Farmers’ page May 21

Here are a couple of paragraphs a little stronger in flavour than my usual approach, which is generally aimed at a mixed audience.

Firstly sheep – love ’em or hate ’em?

We usually rear a few orphan lambs every year, to provide some tame sheep for children to interact with on visits, and on this particular occasion one of our young ewes surpassed herself, standing patiently while half a dozen children stood around her stroking her, feeling her wool, and feeding her toast. Since that visit she herself has lambed, producing triplets, as predicted by the scanner, but as sheep, not the most highly developed productive species, are wont to do, one lamb has already died. 

Let’s face it, the intensive breeding that has gone into other farm species resulting in spectacular improvement, has completely by-passed sheep.  Why do we still have them growing a fleece, which no-one wants, harbours dung, maggots and all manner of other nasties, costs money to remove, makes them die of heat exhaustion in the summer, obscures the teats for new-born lambs, makes them itchy and when they lie down for a rub get stranded on their backs?  Our forebears managed to breed wool onto them, why on earth have we not yet bred it off again?  And then there is the udder.  Cows generally have one calf, yet their udders sprout teats at all four corners.  Sheep, selected for multiple births for decades, still only two teats, why do we go on with them?  A good question, on this farm they are not regarded as much more than a management tool for arable crops, soil improvement and HLS options, and zoo animals for entertainment, if we tried to get any more from them we would be endlessly disappointed.  Apologies to hard working sheep farmers across the south west, but can you show me a wealthy sheep farmer anywhere? James Rebanks has to write books and appears on radio and TV all the time, and Adam Henson has turned the same into an art form!

Secondly hedges – How to value them properly ?

Some parts of Dorset are currently exercised about hedges, and where they should feature in future land management schemes, particularly as carbon sinks, and how they should be valued in carbon footprinting.  One of the carbon footprint companies has put the following values on hedges:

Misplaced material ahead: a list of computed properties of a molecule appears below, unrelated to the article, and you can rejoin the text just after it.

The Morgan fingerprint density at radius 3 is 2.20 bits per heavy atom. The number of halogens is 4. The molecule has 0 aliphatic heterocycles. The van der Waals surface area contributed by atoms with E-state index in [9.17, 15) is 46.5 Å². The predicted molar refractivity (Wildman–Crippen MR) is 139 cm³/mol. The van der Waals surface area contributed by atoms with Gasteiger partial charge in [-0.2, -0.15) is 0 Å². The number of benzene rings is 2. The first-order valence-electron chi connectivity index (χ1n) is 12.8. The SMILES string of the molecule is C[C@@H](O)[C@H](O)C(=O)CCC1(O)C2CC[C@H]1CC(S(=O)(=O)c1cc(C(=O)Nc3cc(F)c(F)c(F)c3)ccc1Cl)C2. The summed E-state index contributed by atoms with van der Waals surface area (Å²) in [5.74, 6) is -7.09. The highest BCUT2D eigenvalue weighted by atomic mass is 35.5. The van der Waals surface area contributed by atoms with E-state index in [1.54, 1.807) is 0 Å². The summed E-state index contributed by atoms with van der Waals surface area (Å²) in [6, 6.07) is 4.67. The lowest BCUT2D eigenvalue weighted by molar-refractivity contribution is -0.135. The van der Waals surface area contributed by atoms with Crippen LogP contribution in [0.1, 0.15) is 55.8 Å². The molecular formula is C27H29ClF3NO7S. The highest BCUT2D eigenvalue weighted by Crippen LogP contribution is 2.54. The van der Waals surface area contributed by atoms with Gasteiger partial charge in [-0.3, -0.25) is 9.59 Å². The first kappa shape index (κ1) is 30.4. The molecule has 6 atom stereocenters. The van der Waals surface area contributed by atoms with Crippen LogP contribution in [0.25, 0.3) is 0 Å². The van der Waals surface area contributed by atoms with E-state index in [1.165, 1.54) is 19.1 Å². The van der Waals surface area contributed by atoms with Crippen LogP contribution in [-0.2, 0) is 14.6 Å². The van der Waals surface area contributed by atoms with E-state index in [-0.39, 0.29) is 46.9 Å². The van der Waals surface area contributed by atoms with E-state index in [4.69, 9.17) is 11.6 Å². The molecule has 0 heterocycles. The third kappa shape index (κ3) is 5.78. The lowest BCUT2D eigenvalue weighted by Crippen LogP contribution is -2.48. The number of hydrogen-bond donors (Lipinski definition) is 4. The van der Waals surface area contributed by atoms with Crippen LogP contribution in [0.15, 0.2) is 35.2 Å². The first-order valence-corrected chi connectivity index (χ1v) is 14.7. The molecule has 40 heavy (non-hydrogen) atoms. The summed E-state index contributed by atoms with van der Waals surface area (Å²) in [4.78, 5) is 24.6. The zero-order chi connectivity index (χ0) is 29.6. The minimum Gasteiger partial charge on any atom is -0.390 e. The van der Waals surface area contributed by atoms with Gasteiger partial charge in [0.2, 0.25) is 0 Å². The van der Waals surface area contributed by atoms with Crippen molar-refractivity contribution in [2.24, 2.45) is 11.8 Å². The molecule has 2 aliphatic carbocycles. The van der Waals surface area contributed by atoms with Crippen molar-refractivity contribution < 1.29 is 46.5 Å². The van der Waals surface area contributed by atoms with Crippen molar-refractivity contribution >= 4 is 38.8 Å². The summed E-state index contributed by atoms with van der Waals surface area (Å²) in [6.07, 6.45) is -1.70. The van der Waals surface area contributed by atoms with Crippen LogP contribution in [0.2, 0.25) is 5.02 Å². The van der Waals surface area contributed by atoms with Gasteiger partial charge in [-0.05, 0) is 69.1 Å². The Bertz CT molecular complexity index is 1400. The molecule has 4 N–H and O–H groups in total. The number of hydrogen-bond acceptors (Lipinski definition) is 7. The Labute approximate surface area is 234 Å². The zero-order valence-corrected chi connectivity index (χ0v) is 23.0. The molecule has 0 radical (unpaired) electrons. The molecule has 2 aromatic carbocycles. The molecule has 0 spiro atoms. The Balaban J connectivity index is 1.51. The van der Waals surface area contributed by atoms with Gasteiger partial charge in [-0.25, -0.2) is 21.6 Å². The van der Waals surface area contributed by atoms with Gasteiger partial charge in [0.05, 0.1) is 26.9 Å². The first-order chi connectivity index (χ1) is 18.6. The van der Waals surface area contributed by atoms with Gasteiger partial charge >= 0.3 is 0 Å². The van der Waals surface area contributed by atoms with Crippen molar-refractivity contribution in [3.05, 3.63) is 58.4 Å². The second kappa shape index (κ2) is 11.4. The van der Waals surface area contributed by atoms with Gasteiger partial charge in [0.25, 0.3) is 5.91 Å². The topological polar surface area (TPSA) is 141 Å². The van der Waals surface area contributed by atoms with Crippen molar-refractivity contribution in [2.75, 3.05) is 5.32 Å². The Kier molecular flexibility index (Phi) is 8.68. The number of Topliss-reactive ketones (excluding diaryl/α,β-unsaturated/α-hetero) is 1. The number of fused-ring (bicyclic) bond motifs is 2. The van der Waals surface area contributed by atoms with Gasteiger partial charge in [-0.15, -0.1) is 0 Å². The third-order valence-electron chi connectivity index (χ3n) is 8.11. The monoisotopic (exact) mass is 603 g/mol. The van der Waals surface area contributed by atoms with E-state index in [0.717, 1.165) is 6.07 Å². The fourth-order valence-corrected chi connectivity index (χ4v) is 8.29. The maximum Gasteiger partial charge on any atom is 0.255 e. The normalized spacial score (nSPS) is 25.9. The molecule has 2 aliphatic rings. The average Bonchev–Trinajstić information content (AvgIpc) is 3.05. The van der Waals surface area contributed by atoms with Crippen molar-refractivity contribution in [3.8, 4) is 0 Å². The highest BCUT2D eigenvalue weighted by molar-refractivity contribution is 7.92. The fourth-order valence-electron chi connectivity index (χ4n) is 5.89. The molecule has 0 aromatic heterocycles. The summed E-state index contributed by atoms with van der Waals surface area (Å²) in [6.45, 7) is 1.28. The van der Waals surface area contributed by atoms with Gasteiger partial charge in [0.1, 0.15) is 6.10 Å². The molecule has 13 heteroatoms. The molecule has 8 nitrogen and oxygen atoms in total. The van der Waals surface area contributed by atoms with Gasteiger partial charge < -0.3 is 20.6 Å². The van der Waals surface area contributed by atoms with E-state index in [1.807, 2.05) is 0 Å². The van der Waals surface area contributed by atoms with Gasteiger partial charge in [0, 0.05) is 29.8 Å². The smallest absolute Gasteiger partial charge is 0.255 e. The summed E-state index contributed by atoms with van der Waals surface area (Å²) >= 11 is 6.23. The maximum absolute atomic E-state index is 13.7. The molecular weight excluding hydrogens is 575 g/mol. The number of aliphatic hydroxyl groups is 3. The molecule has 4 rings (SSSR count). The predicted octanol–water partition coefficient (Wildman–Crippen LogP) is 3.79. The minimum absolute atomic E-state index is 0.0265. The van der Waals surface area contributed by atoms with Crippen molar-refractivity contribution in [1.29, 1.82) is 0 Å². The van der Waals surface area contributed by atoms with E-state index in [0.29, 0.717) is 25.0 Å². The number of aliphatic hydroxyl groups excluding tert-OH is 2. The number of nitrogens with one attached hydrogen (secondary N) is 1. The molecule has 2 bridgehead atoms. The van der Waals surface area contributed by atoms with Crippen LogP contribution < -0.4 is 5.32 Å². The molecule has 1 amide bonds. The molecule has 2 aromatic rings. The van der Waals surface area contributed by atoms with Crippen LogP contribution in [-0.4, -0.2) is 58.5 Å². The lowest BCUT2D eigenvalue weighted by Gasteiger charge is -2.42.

Managed hedges                                    3.67 tonnes CO2/ha/yr

Large growth hedges with trees            13.49 tonnes CO2/ha/yr

Seeing as there are 101 ways to manage hedges, this looks like a car crash waiting to happen.  Why such a vast difference in value, and why mention only two violently different approaches? How are your hedges managed?  Annual flailing; alternate year flailing; flailing to keep them at same size as they have always been; flailing leaving 2 inches above the last cut, flailing almost to death to make it look like you want it to die; trimming the old fashioned way with a cutterbar with removal and composting of excess growth; laying, coppicing or pollarding on a rotation, taking useful timber for firewood and composting the rest, or burning the whole lot on a huge bonfire; or no management at all, letting the larger trees fall over when they reach the end of their life, then cut up for firewood or let it rot in place.  The environmental consequences for each of these are many and varied, and would need a book the size of the Complete Works of Shakespeare if DEFRA want to legislate for each and every one in the style it usually does.  That of course would be bonkers.

Hedges, as with their treatment in BPS as EFA, have to potential to drive the whole ELMS project off the rails.  There can be no argument that hedges are a fabulous environmental resource, and there is much we can learn about their management to make them even more effective in our journey towards carbon neutral.  It will be no good tagging them on as an addendum, they will need to be front and centre for some areas of the country.  With judicious use of field margins containing wild flowers they can be corridors that connect up huge areas of formerly unconnected habitat.  Intelligent treatment will be required, and I would advise against a headlong rush to sell them off to the footprint offsetting company paying the highest rates today.

Back to May 2021

3 thoughts on “Farmers’ page May 21

  1. You have my vote on sheep. The Dales and downs were there long before sheep. Environmental grazing by tough small cattle will give a different effect but if the pasture is less manicured then perhaps more people would stay on the path and they could be bred to kick stray dogs.

    The data on hedges clearly illustrates that defining the level of public good is in danger of consuming all the funds that might support it. I would suggest that all practices need to be scored on a variety of factors: habitat, carbon sequestration, public amenity, food production being just four. However all scores will be approximate and contentious.

  2. Sheep are certainly a challenge in every sense. When I worked with the buggers I sometimes used to think their main evolutionary purpose was to give Collies a reason to get up in the morning!

  3. Hi George, nice one as usual ! I do enjoy your posts. For those of us with no connection to the delights of sheep (or ‘supported’ farming (!)) can you explain why sheep prices are so high? Were we not told that post Brexit the French would not buy our lamb, there would be a glut and the bottom would fall out of the sheep market. Instead of which prices seem seem sky high. What is it going on and why – if you know?

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